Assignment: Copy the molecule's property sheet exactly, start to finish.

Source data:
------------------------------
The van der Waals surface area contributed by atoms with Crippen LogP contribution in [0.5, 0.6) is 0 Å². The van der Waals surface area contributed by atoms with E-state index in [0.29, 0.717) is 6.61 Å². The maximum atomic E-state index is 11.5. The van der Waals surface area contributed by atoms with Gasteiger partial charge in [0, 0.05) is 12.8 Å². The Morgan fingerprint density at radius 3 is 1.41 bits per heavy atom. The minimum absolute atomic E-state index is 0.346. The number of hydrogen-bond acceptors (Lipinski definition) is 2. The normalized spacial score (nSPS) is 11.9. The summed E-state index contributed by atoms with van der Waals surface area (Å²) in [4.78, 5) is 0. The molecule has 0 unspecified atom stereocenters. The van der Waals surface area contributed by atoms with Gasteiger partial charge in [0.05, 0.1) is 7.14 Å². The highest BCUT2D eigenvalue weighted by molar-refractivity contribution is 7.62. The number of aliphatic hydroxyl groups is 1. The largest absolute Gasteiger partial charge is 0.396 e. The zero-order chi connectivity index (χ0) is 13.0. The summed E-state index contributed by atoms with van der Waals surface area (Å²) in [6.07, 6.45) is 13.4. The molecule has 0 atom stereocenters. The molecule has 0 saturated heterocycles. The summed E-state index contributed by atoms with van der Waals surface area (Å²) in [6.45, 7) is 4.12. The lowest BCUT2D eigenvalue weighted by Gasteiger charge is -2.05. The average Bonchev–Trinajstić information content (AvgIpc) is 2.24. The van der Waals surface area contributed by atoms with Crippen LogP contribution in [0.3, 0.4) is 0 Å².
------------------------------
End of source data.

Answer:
The van der Waals surface area contributed by atoms with Crippen LogP contribution in [0.5, 0.6) is 0 Å². The van der Waals surface area contributed by atoms with E-state index in [0.29, 0.717) is 6.61 Å². The maximum atomic E-state index is 11.5. The van der Waals surface area contributed by atoms with Gasteiger partial charge in [0, 0.05) is 12.8 Å². The Morgan fingerprint density at radius 3 is 1.41 bits per heavy atom. The minimum absolute atomic E-state index is 0.346. The number of hydrogen-bond acceptors (Lipinski definition) is 2. The normalized spacial score (nSPS) is 11.9. The summed E-state index contributed by atoms with van der Waals surface area (Å²) in [4.78, 5) is 0. The molecule has 0 unspecified atom stereocenters. The van der Waals surface area contributed by atoms with Gasteiger partial charge in [0.05, 0.1) is 7.14 Å². The highest BCUT2D eigenvalue weighted by molar-refractivity contribution is 7.62. The number of aliphatic hydroxyl groups is 1. The largest absolute Gasteiger partial charge is 0.396 e. The zero-order chi connectivity index (χ0) is 13.0. The summed E-state index contributed by atoms with van der Waals surface area (Å²) in [6.07, 6.45) is 13.4. The molecule has 0 atom stereocenters. The molecule has 0 saturated heterocycles. The summed E-state index contributed by atoms with van der Waals surface area (Å²) in [6.45, 7) is 4.12. The lowest BCUT2D eigenvalue weighted by Gasteiger charge is -2.05. The average Bonchev–Trinajstić information content (AvgIpc) is 2.24. The van der Waals surface area contributed by atoms with Crippen LogP contribution in [0.3, 0.4) is 0 Å².